When it comes to certain risk factors for Alzheimer’s disease, there are concrete steps we can take. We can, for example, eat healthy foods, stay physically active and exercise our brain. Learn more about these 3 factors that can protect us from Alzheimer’s disease.
1. Healthy eating
Generally, a diet that is good for heart health is also good for brain health.
Inspired by the Mediterranean diet, a diet that promotes brain health includes a wide variety of foods and is based mainly on plant products. The foods to emphasize include vegetables, fruits, whole grains, legumes, fish, and seafood, and sources of good fats, such as olive oil, canola oil, and nuts. On the other hand, red meat, sweetened beverages and foods, and other highly processed products are to be enjoyed in small quantities.
It’s good to remember that there is no miracle food and that the benefits of diet on brain health are seen over the long term!
2. Physical activity
Not surprisingly, physical activity has many health benefits. But did you know that moving regularly also affects brain health?
Being physically active has positive effects on psychological health (mood and sense of well‑being) and on cognitive performance (attention, memory, and information processing speed).
Moving can also lower high blood pressure and LDL (“bad”) cholesterol levels, two major risk factors for Alzheimer’s disease.
Physical activity is also an excellent opportunity to socialize and reduce isolation. An active social life has a protective effect against dementia.
For maximum benefit, the ideal is to do at least 150 minutes of moderate- to high-intensity activities per week. Every step counts!
3. Intellectual stimulation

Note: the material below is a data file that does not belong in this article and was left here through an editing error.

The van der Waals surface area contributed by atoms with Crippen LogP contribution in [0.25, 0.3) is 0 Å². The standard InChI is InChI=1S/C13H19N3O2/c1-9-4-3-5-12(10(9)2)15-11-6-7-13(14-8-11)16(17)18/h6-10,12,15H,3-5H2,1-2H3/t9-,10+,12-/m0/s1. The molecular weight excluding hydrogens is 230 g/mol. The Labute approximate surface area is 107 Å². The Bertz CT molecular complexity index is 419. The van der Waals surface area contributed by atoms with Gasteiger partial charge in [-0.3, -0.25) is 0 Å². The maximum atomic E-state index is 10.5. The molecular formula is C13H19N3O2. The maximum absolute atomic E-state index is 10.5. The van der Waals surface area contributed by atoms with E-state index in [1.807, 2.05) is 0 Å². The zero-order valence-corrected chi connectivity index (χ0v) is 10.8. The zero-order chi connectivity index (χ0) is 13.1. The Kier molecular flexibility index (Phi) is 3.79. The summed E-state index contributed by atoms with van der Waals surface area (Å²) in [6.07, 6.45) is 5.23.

Many scientific studies have found a link between regular “cognitively stimulating” activities and a lower risk of cognitive disorders, such as Alzheimer’s.
What is a “cognitively stimulating” activity?
In short, it’s an activity that challenges your neurons! To get the benefits, certain conditions apply. First, you need to do several different activities and try new ones. You also need to spend time and energy, and have fun doing it!
What does that mean for my daily life?
According to researchers, doing 7 or 8 different “cognitively stimulating” leisure activities 3 or 4 times a week each promotes brain health.
Here are a few examples: creative projects, educational activities (language classes, podcasts on a topic that interests you, etc.), brain games (sudokus, crosswords, etc.), or social and cultural activities (book club, virtual museum tours, etc.).
Cognitively stimulating activities will indeed help to maintain and build your cognitive reserve. How does this work?
The brain maintains its plasticity throughout your life. It is malleable, which means it never stops adapting and creating connections between neurons. These new networks make up your “cognitive reserve” and offset the damage caused by Alzheimer’s disease or simply by aging, helping to preserve your memory and other cognitive functions.